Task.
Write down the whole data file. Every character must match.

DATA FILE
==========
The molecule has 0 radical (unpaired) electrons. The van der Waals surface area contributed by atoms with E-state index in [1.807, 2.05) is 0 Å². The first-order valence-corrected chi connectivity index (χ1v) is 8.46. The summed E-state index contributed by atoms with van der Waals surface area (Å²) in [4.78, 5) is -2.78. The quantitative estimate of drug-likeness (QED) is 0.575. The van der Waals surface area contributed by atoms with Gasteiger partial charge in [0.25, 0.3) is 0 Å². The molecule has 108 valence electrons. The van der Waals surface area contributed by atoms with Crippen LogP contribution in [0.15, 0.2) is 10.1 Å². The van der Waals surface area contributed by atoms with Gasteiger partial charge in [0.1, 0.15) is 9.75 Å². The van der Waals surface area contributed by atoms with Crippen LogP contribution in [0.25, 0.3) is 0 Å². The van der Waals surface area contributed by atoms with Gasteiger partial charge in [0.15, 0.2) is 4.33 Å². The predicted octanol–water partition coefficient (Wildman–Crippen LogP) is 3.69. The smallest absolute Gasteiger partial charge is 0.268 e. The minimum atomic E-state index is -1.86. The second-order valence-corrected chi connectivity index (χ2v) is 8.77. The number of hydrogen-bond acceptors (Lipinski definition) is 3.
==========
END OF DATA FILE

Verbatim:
The molecule has 0 radical (unpaired) electrons. The van der Waals surface area contributed by atoms with E-state index in [1.807, 2.05) is 0 Å². The first-order valence-corrected chi connectivity index (χ1v) is 8.46. The summed E-state index contributed by atoms with van der Waals surface area (Å²) in [4.78, 5) is -2.78. The quantitative estimate of drug-likeness (QED) is 0.575. The van der Waals surface area contributed by atoms with Gasteiger partial charge in [0.25, 0.3) is 0 Å². The molecule has 108 valence electrons. The van der Waals surface area contributed by atoms with Crippen LogP contribution in [0.15, 0.2) is 10.1 Å². The van der Waals surface area contributed by atoms with Gasteiger partial charge in [0.1, 0.15) is 9.75 Å². The van der Waals surface area contributed by atoms with Crippen LogP contribution in [0.25, 0.3) is 0 Å². The van der Waals surface area contributed by atoms with Gasteiger partial charge in [0.15, 0.2) is 4.33 Å². The predicted octanol–water partition coefficient (Wildman–Crippen LogP) is 3.69. The smallest absolute Gasteiger partial charge is 0.268 e. The minimum atomic E-state index is -1.86. The second-order valence-corrected chi connectivity index (χ2v) is 8.77. The number of hydrogen-bond acceptors (Lipinski definition) is 3.